Beijing-Tokyo distrust lingers as record number of Chinese ships seen near Diaoyu Islands

Julian Ryall

A record 998 Chinese government ships have been identified in waters close to disputed Japanese-held islands in the East China Sea in the first 11 months of the year, underlining the lingering distrust that exists between Tokyo and Beijing despite what appear to be improved bilateral relations.

The vessels were confirmed to be operating within the contiguous zone around the Diaoyu Islands – which Japan controls and knows as the Senkaku Islands – from January 1 to November 29, the Mainichi Shimbun newspaper reported.

That figure is up sharply from 2013, when there were a record 819 incursions into the contiguous zone, the 22km buffer zone that extends from the 22km-wide band of territorial waters immediately around the islands.

There were 615 Chinese government vessels recorded entering the contiguous zone in the first 11 months of 2018, and there were hopes the figure would once again decline as ties between the two governments warmed.

Explained: Diaoyu/Senkaku islands dispute

Japanese Prime Minister Shinzo Abe and Chinese President Xi Jinping declared a “new era of Japan-China relations” at the G20 summit in Osaka in June. The two countries have also agreed to set up a military hotline to avert accidental clashes, and their naval forces took part in their first joint exercises in eight years in October. The visit by Xi scheduled for next spring is being portrayed as the clearest evidence yet of the improved relationship.

A decline in intrusions into waters around the islands has not happened, however, and the Japan Coast Guard has reported that at least one Chinese vessel entered the zone every day between April 12 and June 14 this year, while 114 ships entered Japanese territorial waters in the first 11 months of the year.

Abe and Xi are “handling the issue quite carefully and both governments are trying hard to make sure it does not get out of hand”, said Akitoshi Miyashita, a professor of international relations at Tokyo International University.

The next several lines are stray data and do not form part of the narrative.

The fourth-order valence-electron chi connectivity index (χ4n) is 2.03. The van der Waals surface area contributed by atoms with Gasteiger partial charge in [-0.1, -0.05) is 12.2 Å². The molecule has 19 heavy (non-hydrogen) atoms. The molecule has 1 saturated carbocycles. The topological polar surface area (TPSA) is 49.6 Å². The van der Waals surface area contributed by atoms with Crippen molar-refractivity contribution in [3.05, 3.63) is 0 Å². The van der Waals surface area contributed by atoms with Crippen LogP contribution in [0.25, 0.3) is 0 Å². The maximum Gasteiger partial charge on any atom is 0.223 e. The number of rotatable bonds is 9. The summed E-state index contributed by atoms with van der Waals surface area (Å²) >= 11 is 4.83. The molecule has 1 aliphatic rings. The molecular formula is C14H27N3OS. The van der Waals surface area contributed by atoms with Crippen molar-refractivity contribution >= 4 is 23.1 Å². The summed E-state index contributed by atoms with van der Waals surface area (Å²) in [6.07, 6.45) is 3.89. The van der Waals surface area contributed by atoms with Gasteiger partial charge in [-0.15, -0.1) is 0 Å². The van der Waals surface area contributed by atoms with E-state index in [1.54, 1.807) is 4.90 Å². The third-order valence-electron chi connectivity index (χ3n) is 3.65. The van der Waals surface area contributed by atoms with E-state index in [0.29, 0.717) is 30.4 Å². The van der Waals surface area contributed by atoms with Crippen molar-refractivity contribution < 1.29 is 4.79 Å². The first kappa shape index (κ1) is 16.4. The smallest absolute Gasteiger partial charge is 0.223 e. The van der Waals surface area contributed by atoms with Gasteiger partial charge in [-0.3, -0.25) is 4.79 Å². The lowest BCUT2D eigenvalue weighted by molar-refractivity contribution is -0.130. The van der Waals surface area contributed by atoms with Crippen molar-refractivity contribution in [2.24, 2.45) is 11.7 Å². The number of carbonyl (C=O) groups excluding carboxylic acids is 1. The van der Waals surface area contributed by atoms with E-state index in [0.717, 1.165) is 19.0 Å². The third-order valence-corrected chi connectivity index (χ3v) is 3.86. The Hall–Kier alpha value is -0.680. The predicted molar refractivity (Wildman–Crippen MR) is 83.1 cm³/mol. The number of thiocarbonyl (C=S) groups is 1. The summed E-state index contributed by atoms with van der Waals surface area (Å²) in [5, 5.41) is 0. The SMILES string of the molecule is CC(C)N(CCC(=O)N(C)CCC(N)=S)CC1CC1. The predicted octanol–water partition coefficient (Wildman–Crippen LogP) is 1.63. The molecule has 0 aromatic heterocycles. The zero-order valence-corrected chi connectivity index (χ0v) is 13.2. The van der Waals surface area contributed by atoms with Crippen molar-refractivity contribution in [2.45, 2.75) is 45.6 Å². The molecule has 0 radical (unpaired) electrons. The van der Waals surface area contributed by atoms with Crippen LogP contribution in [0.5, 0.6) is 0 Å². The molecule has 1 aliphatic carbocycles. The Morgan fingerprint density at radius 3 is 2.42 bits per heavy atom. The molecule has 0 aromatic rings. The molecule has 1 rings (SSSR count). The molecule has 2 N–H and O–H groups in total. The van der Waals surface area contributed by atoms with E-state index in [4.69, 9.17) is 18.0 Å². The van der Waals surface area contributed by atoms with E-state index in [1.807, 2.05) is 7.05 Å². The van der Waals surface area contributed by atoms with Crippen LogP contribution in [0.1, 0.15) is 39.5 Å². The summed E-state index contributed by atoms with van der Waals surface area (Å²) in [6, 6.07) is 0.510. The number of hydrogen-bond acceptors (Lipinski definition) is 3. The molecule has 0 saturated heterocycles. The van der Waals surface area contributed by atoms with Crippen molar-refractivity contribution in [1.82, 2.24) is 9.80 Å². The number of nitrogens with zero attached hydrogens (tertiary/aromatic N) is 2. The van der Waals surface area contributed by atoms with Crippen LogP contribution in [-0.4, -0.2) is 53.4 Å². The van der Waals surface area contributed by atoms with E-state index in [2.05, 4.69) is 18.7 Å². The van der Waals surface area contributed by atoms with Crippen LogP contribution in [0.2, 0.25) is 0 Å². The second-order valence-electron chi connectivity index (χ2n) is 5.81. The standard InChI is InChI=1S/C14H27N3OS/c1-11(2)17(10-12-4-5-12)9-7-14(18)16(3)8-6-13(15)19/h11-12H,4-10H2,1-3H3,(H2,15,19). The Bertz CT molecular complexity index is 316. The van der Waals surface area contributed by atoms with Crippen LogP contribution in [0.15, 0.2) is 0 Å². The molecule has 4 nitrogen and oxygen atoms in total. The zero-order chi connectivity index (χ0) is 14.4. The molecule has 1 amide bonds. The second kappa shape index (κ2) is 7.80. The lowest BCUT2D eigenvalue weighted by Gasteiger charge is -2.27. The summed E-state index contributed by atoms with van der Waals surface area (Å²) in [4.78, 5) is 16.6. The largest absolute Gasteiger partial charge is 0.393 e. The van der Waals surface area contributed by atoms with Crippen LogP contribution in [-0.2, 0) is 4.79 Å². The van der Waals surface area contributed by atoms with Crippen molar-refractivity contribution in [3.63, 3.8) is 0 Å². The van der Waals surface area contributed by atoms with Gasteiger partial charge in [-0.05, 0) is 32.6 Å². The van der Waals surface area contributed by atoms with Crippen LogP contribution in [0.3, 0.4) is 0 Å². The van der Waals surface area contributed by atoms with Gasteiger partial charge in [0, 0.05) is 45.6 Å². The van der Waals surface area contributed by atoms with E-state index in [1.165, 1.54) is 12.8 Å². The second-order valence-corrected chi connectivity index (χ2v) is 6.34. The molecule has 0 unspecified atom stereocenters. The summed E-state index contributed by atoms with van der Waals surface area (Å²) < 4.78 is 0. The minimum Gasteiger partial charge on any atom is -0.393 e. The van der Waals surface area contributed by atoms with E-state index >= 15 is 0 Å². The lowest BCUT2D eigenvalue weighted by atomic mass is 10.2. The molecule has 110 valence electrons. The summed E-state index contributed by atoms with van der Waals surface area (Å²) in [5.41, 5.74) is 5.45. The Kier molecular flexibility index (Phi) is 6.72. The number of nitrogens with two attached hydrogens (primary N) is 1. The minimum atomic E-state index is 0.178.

“Despite the rhetoric, both sides are trying not to provoke the other and it is clear that Abe is trying not to overreact in this situation,” he said.

A 2012 picture of the islands. Photo: Kyodo

However, Miyashita said there was undoubtedly deep concern in Tokyo at the increased presence of Chinese ships so close to the islands.

“Japan has also increased the number of patrol boats and aircraft that it operates in the region as well because of that concern, but I also believe there is a tacit understanding in both governments that these are acceptable actions – and that [stand-off] will remain until someone from either side actually sets foot on the islands,” he said. “That would cross a line.”

Japan plans new police unit to guard Diaoyu islands

The other potential flashpoint, Miyashita suggested, would be an accidental collision between the vessels milling about off the islands. This “could trigger a real problem because it would be hard to control the emotions of people on both sides if shooting were to break out as it would be seen as a direct attack”.

Ties between Beijing and Tokyo have been frosty since 2010, when a Chinese fisherman was arrested for refusing to leave waters around the island. But while relations have thawed in recent times, neither side has given up its claim to sovereignty over the islands, points out Stephen Nagy, an associate professor of international relations at Tokyo’s International Christian University.

“This suggests that China is out to test Japan’s defence capabilities and to also demonstrate that Tokyo is not able to exercise complete control over islands that it claims are its sovereign territory, which would create the opportunity to argue that point in an international court,” he said.

“It is clear that there are some structural issues lingering between the two countries despite the warming of the relationship.”

It is clear that there are some structural issues lingering between the two countries despite the warming of the relationship

Stephen Nagy, International Christian University

Nagy believes Xi will come to Japan next year anticipating agreements on a number of trade issues and shared infrastructure investment in third countries, as well as at least discussing security issues at a time when Washington’s influence on and presence in the region are on the wane.

But the international relations professor believes Xi will be disappointed.

“Japan’s concerns are too deep-seated,” Nagy said. “Tokyo is looking at the South China Sea and then the Senkaku Islands and the government here is concerned. And then they are looking at what is going on in Hong Kong and while that does not impact Japan directly, there is certainly disquiet among policymakers that China is the neighbour that they have.”

The Japan Coast Guard already has 14 large patrol boats tasked with patrolling waters around the islands, and two more vessels are due to go into service there early next year.

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